A man accused of beating a 15-month-old Janesville girl who died Monday will be charged with first-degree reckless homicide, police said Tuesday.
Steven M. Horan, 30, of Janesville was caring for the girl while the girl's mother was out, and he had been drinking "throughout the day," Lt. Charles Aagaard of the police investigations bureau said at a news conference.
Horan was the mother's boyfriend for about three months, Aagaard said.
Horan was in a highly emotional state when officers arrived, Aagaard said.
Aagaard declined to say what kind of emotion Horan was expressing.
The girl, who reportedly had been on life support at a Rockford, Illinois, hospital, was pronounced dead Monday, police said.
Police were called to 526 Eisenhower Ave. on the city's east side at about 12:30 a.m. Saturday. Because of incorrect information sent to their squad-car computers, officers thought they were responding to a report of a 51-year-old who had no pulse and was not breathing, Chief Dave Moore said.
Moore said officers usually have a moment to brace themselves in such cases, but in this instance they were not prepared to find a young child who was not breathing, and it was difficult for them.
Officers took over CPR from the mother, who had come home to find her daughter not breathing.
Moore said the girl was beaten. He called the incident a violent assault.
Police have not released the name of the victim or her mother because they have not confirmed that all family members have been notified, Aagaard said after the press conference.
Investigators have no information that an instrument of any kind was used in the assault, Aagaard said.
Moore noted this is the fourth homicide since the start of the year in a city where the 10-year average has been one per year.
"My hope is this is just an anomaly and we can carry on like this community has for many years," Moore said.
Moore said police will scrutinize the circumstances in all the homicides, looking for commonalities and possible preventive measures, but none has been identified so far.
Aagaard said police still were investigating the assault.
Horan remained in the Rock County Jail on Tuesday on a $10,000 cash bond.
Police said they referred information about Horan, who is the father of two children, to Rock County Child Protective Services "so we can ensure the welfare of the children."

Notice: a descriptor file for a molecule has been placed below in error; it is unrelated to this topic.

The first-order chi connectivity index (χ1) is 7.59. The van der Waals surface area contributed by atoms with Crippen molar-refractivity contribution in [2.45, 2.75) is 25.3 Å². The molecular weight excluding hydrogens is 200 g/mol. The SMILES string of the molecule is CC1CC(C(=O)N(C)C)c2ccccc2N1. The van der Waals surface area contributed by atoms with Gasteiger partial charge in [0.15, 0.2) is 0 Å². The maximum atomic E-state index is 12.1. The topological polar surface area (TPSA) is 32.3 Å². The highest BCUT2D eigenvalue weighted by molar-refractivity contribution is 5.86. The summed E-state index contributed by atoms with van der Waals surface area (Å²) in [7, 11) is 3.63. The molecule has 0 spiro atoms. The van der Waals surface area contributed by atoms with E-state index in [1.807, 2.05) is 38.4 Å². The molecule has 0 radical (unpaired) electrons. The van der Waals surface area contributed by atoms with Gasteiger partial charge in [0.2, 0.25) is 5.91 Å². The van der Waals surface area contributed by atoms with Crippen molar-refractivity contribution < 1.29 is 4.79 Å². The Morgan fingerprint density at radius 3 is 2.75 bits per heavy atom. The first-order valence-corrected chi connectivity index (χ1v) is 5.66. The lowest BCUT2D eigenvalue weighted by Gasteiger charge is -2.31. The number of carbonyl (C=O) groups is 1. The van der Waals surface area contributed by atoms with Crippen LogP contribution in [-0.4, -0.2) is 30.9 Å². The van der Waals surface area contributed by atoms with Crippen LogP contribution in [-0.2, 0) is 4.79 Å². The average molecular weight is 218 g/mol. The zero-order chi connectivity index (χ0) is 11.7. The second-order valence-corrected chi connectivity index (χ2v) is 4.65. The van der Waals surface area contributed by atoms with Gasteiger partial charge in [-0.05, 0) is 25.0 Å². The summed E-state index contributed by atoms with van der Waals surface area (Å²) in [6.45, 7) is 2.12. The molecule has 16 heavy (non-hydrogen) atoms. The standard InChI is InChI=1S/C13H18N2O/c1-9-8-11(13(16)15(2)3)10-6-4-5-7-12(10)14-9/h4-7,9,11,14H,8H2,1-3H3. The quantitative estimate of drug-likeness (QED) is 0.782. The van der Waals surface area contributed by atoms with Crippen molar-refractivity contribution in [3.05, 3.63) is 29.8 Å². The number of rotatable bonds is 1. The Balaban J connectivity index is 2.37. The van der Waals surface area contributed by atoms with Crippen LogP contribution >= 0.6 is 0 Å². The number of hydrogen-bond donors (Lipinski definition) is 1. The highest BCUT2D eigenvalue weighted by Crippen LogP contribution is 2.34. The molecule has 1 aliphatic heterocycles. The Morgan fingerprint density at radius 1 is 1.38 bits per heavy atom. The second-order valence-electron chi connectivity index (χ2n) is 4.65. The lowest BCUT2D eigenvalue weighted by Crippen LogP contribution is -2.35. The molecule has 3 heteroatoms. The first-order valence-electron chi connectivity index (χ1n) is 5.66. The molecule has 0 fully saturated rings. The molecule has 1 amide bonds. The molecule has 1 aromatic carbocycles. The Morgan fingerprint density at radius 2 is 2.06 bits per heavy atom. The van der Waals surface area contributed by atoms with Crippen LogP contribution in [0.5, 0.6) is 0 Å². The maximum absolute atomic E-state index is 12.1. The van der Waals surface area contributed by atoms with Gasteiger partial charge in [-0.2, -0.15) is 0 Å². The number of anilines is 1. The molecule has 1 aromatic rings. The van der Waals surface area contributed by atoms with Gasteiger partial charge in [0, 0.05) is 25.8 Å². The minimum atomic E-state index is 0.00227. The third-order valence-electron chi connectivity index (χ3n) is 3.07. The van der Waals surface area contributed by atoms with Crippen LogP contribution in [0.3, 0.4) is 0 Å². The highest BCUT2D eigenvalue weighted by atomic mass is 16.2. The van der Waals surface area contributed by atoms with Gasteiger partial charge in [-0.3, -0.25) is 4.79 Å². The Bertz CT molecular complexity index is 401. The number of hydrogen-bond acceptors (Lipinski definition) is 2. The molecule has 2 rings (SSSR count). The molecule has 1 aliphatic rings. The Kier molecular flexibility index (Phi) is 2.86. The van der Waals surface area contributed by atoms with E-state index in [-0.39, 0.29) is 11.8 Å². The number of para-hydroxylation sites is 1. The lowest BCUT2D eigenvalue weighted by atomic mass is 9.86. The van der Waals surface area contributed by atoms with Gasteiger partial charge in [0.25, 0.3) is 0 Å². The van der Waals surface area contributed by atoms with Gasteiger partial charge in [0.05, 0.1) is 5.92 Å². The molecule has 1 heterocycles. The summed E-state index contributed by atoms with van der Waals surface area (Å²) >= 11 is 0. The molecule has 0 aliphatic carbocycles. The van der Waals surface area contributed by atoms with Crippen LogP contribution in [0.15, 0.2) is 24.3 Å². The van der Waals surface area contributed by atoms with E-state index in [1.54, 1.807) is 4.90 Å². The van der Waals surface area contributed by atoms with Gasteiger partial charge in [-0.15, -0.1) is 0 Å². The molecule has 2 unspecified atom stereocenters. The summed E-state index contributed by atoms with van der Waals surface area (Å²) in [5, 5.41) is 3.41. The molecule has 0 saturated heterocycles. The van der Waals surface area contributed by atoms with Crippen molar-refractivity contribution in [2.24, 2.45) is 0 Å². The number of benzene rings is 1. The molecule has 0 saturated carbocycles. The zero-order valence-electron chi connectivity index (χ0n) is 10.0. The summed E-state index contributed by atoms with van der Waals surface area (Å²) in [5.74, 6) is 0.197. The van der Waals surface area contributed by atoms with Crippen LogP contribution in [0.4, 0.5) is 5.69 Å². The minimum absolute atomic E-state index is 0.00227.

Assistant District Attorney Rich Sullivan said in court on Monday that CPS had imposed an order forbidding Horan to have contact with his children.
Prosecutors have not yet charged Horan, who is due back in court Monday.
Rock County Human Services Director Kate Luster spoke at the press conference, saying she could not confirm or deny any CPS action in any case.
Luster called the death rare and very sad.
"As the local child-welfare agency, we are heartbroken at this senseless loss and really just extend our condolences and thoughts and prayers to this family and to the officers and others involved in responding to the scene," Luster said.
Luster stressed that anyone with even a suspicion of child abuse or neglect can report it, and Child Protective Services will intervene when needed to protect children.
Speaking in general and not about this case, Luster said social isolation and high stress can increase the risk of child abuse.
As a community, we can think about what might help keep children safe, Luster suggested.
"What we know helps prevent abuse is helping parents and families to be as connected as possible socially, helping to reduce stress overall by making sure we have access to affordable housing; good wages; high quality, accessible child care; information and education about child development; supports for parents' own resilience to help them get their own needs met," Luster said.
Police officer Craig Klementz described the department's peer support program that was employed with the officers who responded to the scene.
The process involves specially designed debriefings and ongoing support.
"We're all monitoring the officers that were involved and making sure that they're not showing any signs of post-traumatic stress," Klementz said.